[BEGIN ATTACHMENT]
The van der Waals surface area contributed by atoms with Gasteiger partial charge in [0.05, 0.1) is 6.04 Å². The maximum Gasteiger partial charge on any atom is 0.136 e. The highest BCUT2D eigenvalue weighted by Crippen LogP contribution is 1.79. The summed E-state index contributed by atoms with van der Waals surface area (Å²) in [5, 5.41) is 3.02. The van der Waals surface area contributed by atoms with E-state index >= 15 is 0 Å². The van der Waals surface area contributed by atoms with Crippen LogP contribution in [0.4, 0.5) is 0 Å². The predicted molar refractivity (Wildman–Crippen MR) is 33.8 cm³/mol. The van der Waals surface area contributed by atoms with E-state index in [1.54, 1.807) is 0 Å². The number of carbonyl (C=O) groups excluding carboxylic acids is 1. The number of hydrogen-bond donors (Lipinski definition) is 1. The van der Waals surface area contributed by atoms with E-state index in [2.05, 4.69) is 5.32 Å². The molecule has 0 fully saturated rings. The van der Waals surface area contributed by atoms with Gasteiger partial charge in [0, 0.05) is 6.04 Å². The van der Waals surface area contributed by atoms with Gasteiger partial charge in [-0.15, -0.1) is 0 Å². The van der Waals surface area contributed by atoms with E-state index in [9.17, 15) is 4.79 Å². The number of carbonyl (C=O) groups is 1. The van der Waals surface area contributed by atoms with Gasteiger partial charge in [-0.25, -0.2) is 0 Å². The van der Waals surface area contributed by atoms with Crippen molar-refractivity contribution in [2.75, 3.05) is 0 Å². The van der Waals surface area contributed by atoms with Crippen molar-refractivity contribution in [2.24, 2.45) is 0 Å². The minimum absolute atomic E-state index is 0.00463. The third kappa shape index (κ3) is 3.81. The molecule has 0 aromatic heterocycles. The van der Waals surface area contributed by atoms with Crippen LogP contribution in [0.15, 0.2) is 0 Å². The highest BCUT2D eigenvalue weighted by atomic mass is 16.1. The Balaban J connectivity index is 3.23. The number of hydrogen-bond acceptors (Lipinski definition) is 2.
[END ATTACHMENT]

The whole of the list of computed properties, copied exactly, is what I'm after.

The van der Waals surface area contributed by atoms with Gasteiger partial charge in [0.05, 0.1) is 6.04 Å². The maximum Gasteiger partial charge on any atom is 0.136 e. The highest BCUT2D eigenvalue weighted by Crippen LogP contribution is 1.79. The summed E-state index contributed by atoms with van der Waals surface area (Å²) in [5, 5.41) is 3.02. The van der Waals surface area contributed by atoms with E-state index >= 15 is 0 Å². The van der Waals surface area contributed by atoms with Crippen LogP contribution in [0.4, 0.5) is 0 Å². The predicted molar refractivity (Wildman–Crippen MR) is 33.8 cm³/mol. The van der Waals surface area contributed by atoms with E-state index in [1.54, 1.807) is 0 Å². The number of carbonyl (C=O) groups excluding carboxylic acids is 1. The number of hydrogen-bond donors (Lipinski definition) is 1. The van der Waals surface area contributed by atoms with E-state index in [2.05, 4.69) is 5.32 Å². The molecule has 0 fully saturated rings. The van der Waals surface area contributed by atoms with Gasteiger partial charge in [0, 0.05) is 6.04 Å². The van der Waals surface area contributed by atoms with Gasteiger partial charge in [-0.15, -0.1) is 0 Å². The van der Waals surface area contributed by atoms with E-state index in [9.17, 15) is 4.79 Å². The number of carbonyl (C=O) groups is 1. The van der Waals surface area contributed by atoms with Gasteiger partial charge in [-0.25, -0.2) is 0 Å². The van der Waals surface area contributed by atoms with Crippen molar-refractivity contribution in [2.75, 3.05) is 0 Å². The van der Waals surface area contributed by atoms with Crippen molar-refractivity contribution in [2.24, 2.45) is 0 Å². The minimum absolute atomic E-state index is 0.00463. The third kappa shape index (κ3) is 3.81. The molecule has 0 aromatic heterocycles. The van der Waals surface area contributed by atoms with Crippen LogP contribution in [0.15, 0.2) is 0 Å². The highest BCUT2D eigenvalue weighted by atomic mass is 16.1. The Balaban J connectivity index is 3.23. The number of hydrogen-bond acceptors (Lipinski definition) is 2.